House For Six

Flooring and Painted Fireplaces

Deme Crinion2 Comments
I was so hoping to have a "look at our new floors!" post for you this week.....but no.  I don't even have progress to show you.  We're still here with a giant concrete hole, cardboard taped down over the edges and somehow don't even really notice it anymore.  It's funny how quickly you get used to things.

Anyhow, we were supposed to hear back from the company within a few days and it's now been two weeks.  We finally called them and supposedly the flooring request was approved and ordered early this week. But as I said...big hole still here.

In the meantime, I took to painting.  All the walls are going white or super light in an effort to "uncave" the room, but first, the fireplace!
I have wanted to paint this bad boy since the day we moved in.  The brick isn't horrible but it's quite orange and quite massive.  I love the chunky, rustic mantle though and wanted to preserve some of the variation/texture in the brick.  So, a white wash technique seemed the perfect solution.

It's super easy and if you have extra white paint on hand like we did, it's totally free!  After giving the brick a good wipe down, I started with a 50/50 mixture of paint and water.  I mixed it in that tub on the mantle and it was way more than I needed.  Forgive the slew of iphone pics to follow...
I used a paintbrush to apply the paint working my way down and over a couple rows at a time.  It can be really drippy, so I tried to get very little paint on my brush and kept a rag handy to blot any drips.  The brick is very porous.  At first it appears you've painted on straight white paint (and you sort of freak out) but after a few minutes it sucks that paint right up.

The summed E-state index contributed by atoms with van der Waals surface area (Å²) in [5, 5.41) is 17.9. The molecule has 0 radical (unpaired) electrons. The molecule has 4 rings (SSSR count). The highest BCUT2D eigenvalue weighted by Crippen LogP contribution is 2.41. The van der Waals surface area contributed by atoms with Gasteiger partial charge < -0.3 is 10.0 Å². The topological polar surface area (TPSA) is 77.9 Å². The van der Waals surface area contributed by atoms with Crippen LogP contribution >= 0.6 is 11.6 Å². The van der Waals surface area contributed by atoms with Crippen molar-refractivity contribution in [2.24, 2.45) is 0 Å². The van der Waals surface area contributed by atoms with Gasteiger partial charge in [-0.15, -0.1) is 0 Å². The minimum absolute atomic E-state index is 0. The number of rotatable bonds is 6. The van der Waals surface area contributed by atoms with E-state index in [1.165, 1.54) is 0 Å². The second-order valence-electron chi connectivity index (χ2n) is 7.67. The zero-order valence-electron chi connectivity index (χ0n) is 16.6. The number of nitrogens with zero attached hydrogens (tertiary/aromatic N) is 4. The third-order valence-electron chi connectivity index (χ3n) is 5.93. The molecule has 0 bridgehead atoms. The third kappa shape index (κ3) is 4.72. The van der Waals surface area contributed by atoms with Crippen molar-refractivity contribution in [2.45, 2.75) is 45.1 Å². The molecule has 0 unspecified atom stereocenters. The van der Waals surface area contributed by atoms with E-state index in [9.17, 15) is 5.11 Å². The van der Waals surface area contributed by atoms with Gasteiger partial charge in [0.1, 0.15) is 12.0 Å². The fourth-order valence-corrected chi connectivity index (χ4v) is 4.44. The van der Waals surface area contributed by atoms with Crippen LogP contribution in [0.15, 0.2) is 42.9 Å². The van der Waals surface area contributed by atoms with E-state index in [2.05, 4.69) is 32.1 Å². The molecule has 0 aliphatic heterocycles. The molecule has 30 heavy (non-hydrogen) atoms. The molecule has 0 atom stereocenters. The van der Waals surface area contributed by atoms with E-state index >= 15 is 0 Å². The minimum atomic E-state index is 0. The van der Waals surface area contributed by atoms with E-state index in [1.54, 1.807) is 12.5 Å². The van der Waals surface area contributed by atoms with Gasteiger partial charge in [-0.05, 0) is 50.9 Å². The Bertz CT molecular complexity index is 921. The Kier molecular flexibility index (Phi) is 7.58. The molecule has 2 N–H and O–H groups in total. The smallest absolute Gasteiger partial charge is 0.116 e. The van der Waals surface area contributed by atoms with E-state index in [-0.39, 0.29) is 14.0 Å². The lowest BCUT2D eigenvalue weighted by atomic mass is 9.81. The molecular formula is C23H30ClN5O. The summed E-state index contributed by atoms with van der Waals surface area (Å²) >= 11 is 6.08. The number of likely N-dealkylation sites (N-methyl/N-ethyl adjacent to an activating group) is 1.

If you want to go super light, then I recommend applying a very light coat, dabbing the brick with the cloth as you go.  If you know you want more opaque coverage, you could even skip the water mix and do a layer of straight paint.  Just remember, you can always make it more white but not exactly go backwards.  As I learned the hard way...

I did my first light coat, stepped back to admire my work and completely hated it.  It was giving off a really peach vibe...almost fleshy. #gag   But that's what happens when you layer white over orange, right?  So I knew that a second coat was in my future, to which added just a bit of grey paint in the mixture.

In this pic below I'm halfway through the second coat (top half) and you can see the peachy first coat below it.  See how the chair blends into the brick with no contrast?  Not what I was going for. 
At this point, with the top half done, full panic set in.  I still hated it.  So, I put down the paintbrush and walked away from it for a day.  I looked back at some of my inspiration pics and realized what was bugging me:  the grout lines.  All the pics I loved had white grout lines and various degrees of white washed brick.  I had the opposite happening. Oy. 

Since I couldn't go back and make the bricks lighter, I decided to push forward with the rest of the second coat but focused on purposely getting in those grout lines (I was really lazy about it when I started the second coat).  You can see here that the second coat is complete but the grout lines below the mantle are painted and those ones above the mantle are not.  It's all personal preference but I liked the white grout much better.
And this is how she's sitting today.  I'm going to go back and fill in the grout lines above the mantle and then wait on the new flooring and wall paint to do anything else.  I think I'll be happy to end it here but the yellow flooring and blue walls are totally throwing me.  It feels like we're really close but not quite right.  Hopefully the floors and wall color are the missing piece; otherwise I'll be painting this baby solid white.

Thanks so much for reading! We would love to hang out!
 photo f1_zps95f50ae9.png  photo f2_zps8e4c66fe.png  photo f4_zpsabace950.png  photo instaw_zps951d8ab3.png